Walton County health officials issued both a rabies alert and a mosquito borne-illness advisory this week. Some might wonder how they know illnesses like West Nile virus and Eastern Equine Encephalitis are a threat. Believe it or not, chickens play a vital role in the process.
Mosquito terminators at the South Walton Mosquito Control District are putting in longer working hours this summer and beefing up spray patrol throughout the county.
"We're putting in a lot of extra time, overtime and extra time to try and help the public as much as possible" said pest control worker Dennis Rackenbaugh.
The rainy weather this summer is making their jobs tougher. Mosquito populations are way above normal. Mosquito terminators are hoping to stop the spread of West Nile virus and Eastern Equine Encephalitis, which has already shown-up in Walton County.
A baseline indicator of the increased threat is coming by way of sentinel chickens. Last year less than ten chickens tested positive for the foreign illness. This year that number is up to more than twenty-four.
"Everyone's been saying the mosquitos are going to be bad this year, they're gonna be bad; there was no winter. I saw ice in one ditch this whole winter--that means the mosquitos that would have died from freezing to death this winter didn't and some of those could have been harboring the virus" says SWMCD Director Ben Brewer.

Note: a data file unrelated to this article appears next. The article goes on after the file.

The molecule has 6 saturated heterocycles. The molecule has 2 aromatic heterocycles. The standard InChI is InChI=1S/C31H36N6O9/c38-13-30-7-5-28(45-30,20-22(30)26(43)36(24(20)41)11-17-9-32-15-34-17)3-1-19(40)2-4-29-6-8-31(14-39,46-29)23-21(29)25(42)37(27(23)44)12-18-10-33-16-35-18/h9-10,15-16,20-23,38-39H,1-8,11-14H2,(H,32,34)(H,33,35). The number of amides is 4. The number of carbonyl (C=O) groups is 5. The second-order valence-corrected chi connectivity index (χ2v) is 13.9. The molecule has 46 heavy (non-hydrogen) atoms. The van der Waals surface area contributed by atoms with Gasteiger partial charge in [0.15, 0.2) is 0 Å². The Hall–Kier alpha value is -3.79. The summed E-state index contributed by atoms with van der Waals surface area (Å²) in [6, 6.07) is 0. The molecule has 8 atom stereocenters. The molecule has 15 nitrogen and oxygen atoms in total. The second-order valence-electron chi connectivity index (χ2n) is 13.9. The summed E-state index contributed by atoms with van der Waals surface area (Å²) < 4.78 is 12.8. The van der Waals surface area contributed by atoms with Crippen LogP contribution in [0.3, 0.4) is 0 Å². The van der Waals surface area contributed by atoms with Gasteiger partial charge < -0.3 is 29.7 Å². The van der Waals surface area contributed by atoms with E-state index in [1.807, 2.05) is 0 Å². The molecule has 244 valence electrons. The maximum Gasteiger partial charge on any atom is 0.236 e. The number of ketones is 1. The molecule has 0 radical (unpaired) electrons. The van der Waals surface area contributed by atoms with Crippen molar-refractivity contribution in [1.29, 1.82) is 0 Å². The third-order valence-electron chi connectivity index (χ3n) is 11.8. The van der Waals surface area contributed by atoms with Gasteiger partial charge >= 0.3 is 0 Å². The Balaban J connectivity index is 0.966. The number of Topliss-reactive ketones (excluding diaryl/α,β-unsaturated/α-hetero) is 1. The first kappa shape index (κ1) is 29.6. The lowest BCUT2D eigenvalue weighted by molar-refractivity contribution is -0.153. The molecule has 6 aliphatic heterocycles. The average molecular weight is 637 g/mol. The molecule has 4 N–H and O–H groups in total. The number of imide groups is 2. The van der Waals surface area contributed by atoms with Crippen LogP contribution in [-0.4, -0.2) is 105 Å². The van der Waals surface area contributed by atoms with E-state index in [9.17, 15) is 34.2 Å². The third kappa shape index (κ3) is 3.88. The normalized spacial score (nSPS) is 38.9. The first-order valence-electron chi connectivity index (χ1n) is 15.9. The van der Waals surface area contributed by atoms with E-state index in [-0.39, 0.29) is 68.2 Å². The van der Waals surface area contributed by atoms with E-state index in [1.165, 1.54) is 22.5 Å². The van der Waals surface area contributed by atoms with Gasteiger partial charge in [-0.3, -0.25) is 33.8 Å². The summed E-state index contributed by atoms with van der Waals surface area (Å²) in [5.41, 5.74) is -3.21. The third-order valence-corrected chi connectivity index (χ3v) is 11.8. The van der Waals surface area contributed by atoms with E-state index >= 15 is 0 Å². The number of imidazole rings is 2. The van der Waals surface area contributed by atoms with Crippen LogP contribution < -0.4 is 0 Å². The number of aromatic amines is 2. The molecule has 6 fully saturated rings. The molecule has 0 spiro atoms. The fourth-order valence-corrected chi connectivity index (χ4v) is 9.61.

The infected chickens are not a threat to people and mosquitos still pose the greatest risk but even that is rare.
"These species don't generally bite people, but they can and they will.. but they're generally biting birds" added Brewer.
You're urged to follow the five "D's" to protect yourself against mosquitos and the diseases they may carry.
Make sure to drain standing water, dress in light and loose fitted clothing, avoid dusk-to-dawn mosquito feeding times, and defend yourself with mosquito repellent.
So far, there's been only one reported case of triple-E in a human in Holmes County. Health experts say some people may have a mosquito-born illness and not show the symptoms.